To finish off the SCK Awards, we have an interview with Kaila, who you voted as the second most Kawaii Person of 2015. With so many projects on the go and her own brand of kawaii positivity, she’s a real inspiration so I hope you take the time to read Kaila’s thoughtful answers and advice.
Introduce yourself! Who are you and what do you do?
Hi! I’m Kaila Ocampo (a.k.a. Rainbowholic), a kawaii lifestyle blogger based in Japan. I am also the team leader of Kawaii PH, a kawaii community in the Philippines that promotes cute culture as an empowering movement. I’m also the founder of JapanLover.me, a website that is all about sharing the worldwide JapanLove. My current work as a Creative Director in Japonisme International mainly revolves around Japan Lover Me Store & Kawaii PH Store. I manage a lot of passion-fueled blogs / websites with friends and these are: OurKawaii.Tokyo, Kawaii-DIY.com, and Kaila-Sensei.com. As you can tell, I really like keeping myself busy and productive, hehe!
Where do you live and what’s it’s like there?
I live in Saitama, Japan. It’s an hour away from Tokyo by train. Life here is pretty quiet & simple. I really like living here!
What was your first experience with kawaii culture and why does kawaii inspire your work?
I cannot exactly pinpoint when it was but I think we can blame the anime Cardcaptor Sakura for making me love kawaii. At that time (when I was around 11-13, couldn’t remember haha), my fascination over cute culture really inspired me to do a lot of things out of love and to start dreaming about living my Cherry Blossom dreams in Japan. At around that age, I began experimenting with HTML codes, Microsoft Paint, and Notepad so I could make a “shrine” website for Cardcaptor Sakura. I’ve made a couple of blogs / websites after because I’ve always loved fiddling with codes. Years later, here I am, still creating and jumpstarting web-related projects.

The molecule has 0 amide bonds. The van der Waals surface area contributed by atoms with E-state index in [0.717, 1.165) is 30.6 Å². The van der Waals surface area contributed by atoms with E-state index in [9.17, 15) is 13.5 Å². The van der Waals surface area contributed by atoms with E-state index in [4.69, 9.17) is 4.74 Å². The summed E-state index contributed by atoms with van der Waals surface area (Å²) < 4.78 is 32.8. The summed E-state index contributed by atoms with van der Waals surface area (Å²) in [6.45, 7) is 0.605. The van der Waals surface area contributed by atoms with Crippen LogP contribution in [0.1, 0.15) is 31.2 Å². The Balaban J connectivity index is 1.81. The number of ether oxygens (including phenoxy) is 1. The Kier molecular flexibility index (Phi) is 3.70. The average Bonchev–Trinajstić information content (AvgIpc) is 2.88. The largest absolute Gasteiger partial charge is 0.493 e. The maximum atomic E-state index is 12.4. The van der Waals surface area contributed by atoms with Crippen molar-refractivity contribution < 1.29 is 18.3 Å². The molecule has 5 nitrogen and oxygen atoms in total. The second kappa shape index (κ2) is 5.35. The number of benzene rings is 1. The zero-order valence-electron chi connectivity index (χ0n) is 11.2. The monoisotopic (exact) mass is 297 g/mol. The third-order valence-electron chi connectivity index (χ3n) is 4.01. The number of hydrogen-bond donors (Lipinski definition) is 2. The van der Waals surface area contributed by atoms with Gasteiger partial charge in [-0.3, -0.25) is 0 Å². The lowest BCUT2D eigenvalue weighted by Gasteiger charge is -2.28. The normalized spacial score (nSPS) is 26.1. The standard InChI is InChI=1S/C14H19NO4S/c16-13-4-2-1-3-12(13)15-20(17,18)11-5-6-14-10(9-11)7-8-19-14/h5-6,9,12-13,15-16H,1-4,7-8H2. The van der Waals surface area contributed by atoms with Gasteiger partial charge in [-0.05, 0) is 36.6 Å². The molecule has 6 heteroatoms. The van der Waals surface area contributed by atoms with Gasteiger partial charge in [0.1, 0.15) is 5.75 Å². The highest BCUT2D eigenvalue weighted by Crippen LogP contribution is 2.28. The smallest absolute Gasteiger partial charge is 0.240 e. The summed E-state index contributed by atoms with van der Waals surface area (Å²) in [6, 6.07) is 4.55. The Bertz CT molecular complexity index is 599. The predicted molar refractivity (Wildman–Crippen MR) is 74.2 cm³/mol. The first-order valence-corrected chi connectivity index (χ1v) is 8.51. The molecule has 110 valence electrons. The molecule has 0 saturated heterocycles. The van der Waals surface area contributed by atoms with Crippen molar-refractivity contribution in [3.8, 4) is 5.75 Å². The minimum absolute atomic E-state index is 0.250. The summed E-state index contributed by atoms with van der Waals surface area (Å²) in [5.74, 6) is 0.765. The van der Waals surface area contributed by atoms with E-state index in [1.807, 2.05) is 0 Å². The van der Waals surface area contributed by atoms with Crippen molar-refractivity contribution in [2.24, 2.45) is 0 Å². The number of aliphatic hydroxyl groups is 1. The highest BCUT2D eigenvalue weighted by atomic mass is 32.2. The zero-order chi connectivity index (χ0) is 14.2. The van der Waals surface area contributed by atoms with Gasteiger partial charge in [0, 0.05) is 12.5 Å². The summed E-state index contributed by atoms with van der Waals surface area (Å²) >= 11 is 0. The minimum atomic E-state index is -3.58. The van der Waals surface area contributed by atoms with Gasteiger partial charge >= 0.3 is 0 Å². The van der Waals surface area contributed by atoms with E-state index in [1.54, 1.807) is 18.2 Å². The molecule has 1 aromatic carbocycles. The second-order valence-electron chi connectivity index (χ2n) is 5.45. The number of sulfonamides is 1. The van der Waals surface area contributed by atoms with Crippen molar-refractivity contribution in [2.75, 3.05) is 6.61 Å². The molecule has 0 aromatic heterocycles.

Kawaii changed my life in the most positive way. I had low self-esteem and a mountain of self-doubts. I never thought that I could build my name from scratch even if my circumstances that time were really unfavorable. My childhood dream (living in Japan) felt so far-fetched during my younger years. Honestly, everything still feels a bit surreal right now.
But through kawaii and combining it with my love of sharing my work online, people started to get to know more about my passion and lifework. I never imagined that I would have the enough confidence to start “Kawaii PH” with my friends (we were only 5 in the group years ago, but now we’re over a united thousand). I never expected that people would actually appreciate my posts about my daily Japan life when I restarted my blogging hobby here. I used to be that girl who would rather prepare the slides for a powerpoint presentation during a group work and just stay at the back and let others present and talk. I had little faith in me and it was hard for me to put myself out there (100%). After embracing the non-superficial kind of kawaii and embedding it to my lifestyle and mindset, I became that woman who would initiate and collaborate with fellow like-minded people on projects that can inspire and somehow, create a difference in this world.
Based on my experience, I learned that it’s easier to look kawaii by putting on dolly-inspired make-up and wearing frilly pastel clothes than .. to actually feel kawaii internally. I’ve been there before, and I really struggled in that phase. I realized that indeed.. “kawaii is a state of mind” (quoting Kyary Pamyu Pamyu). It’s not only about the external additions or fashion. It’s about the quirky, unique, positive, and happy child-like dreamer you inside. And this is the message that I want to share through my blog entries, creative projects, and the like. That even if you love Rilakkuma and you’re already beyond 30/40/50, that fact does not make you childish and immature. That even if you are wearing a red big bow on your head (channeling Kiki from Studio Ghibli, haha), you can be a game-changer CEO and be featured in Forbes. :)